The large telecoms get to screw over the public again and again as long as they play nice with the access to the backbones of their networks. Allowing unfettered spying on the citizens gives the companies free rein to lie about mergers, lie about speeds and even lie about unlimited services with nothing more than a wrist slap in the courts. Billions per year are stolen by these companies based on known lies and promises that are never expected to be fulfilled. We have paid for fiber to the home multiple times over in the extra fees and charges that have been allowed yet a large percentage of this country still lacks DSL speeds much less fiber speed access.

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That One Guy (profile) says:

Telling timing

Given I rather doubt the PUC brought up the merger conditions only after it was approved it’s rather telling that T-Mobile is only objecting now, as if the terms really were that problematic you’d think they would have objected as soon as they were brought up.

Unless of course they lied while the deal was still pending in order to get the PUC to drop any opposition I suppose, but as I can’t see a telecom company doing something that dishonest I’m sure there’s some other explanation…

Anonymous Coward says:

Re: Re:

But I’m betting there are ethnic, social and gender patterns.

There often are, but I can’t imagine why T-Mobile would conspire toward ethnic and sexual discrimination at the low levels. I’ll guess they don’t care about any of those workers, regardless of background. The discrimination patterns at higher levels, eg. the boardroom, are more likely to be "real", but even then I’d guess it’s more about "help out my buddies" than anything else.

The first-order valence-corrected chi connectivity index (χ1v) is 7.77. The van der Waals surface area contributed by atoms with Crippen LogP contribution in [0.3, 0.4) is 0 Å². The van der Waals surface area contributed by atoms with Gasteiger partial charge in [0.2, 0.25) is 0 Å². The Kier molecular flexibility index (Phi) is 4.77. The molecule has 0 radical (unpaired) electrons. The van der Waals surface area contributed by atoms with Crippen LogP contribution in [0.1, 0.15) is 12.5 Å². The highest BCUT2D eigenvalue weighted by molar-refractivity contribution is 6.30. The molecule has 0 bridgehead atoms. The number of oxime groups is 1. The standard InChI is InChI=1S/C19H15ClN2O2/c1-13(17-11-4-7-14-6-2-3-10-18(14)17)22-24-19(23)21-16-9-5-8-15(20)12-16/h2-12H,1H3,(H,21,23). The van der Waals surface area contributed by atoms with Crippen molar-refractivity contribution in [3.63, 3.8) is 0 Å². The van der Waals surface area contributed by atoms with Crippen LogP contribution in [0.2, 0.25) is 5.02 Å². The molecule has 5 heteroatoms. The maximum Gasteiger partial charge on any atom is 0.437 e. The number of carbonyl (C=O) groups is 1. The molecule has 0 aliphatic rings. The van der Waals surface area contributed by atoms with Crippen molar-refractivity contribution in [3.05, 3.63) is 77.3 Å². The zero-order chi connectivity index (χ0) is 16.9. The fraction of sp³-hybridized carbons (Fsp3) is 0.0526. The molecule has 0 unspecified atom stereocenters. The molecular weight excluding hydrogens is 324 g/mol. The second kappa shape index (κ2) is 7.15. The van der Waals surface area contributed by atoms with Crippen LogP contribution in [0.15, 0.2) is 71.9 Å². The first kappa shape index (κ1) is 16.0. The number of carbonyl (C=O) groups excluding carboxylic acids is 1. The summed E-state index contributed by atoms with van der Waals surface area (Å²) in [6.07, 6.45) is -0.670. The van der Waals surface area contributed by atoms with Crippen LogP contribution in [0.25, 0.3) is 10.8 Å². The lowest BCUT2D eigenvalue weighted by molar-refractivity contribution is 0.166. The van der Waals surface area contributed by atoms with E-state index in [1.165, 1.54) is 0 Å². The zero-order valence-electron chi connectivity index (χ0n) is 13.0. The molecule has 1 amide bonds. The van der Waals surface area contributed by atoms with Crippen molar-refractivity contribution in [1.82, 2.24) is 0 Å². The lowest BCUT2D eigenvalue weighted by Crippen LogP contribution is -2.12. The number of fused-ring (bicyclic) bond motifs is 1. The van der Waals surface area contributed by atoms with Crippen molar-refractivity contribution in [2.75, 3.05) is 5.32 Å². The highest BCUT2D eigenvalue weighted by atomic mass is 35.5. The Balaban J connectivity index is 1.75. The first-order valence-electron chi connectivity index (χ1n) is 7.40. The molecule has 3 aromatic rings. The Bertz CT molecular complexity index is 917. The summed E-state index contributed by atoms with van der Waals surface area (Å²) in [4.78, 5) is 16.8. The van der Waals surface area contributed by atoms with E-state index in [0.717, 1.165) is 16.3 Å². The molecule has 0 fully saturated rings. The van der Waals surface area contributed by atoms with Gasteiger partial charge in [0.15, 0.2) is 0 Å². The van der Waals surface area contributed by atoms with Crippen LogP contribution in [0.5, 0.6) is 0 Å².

Anonymous Coward says:

Re: Re: Re:

They don’t need to conspire, all the however many underlings in charge of picking out who to fire have their either overt or unexamined biases, and no one further up the chain is going to make sure their wasn’t bias in workforce reduction.

Of course, some of the bias is baked right in: They are shedding Metro, largely, which like Boost, tends to serve and employ certain populations more than others.

Anonymous Coward says:

Re: Re: Re: Re:

They are shedding Metro, largely, which like Boost, tends to serve and employ certain populations more than others.

I’m going to guess the populations we’re talking about are the less profitable ones, more importantly than any other factor. Of course, centuries of discrimination could be the root cause of certain populations having less money. Which just shows that you can give phone companies the goal of providing universal service, or of making as much money as possible, but you can’t have both. The USA chose "maximum profit" in the decades after the AT&T breakup.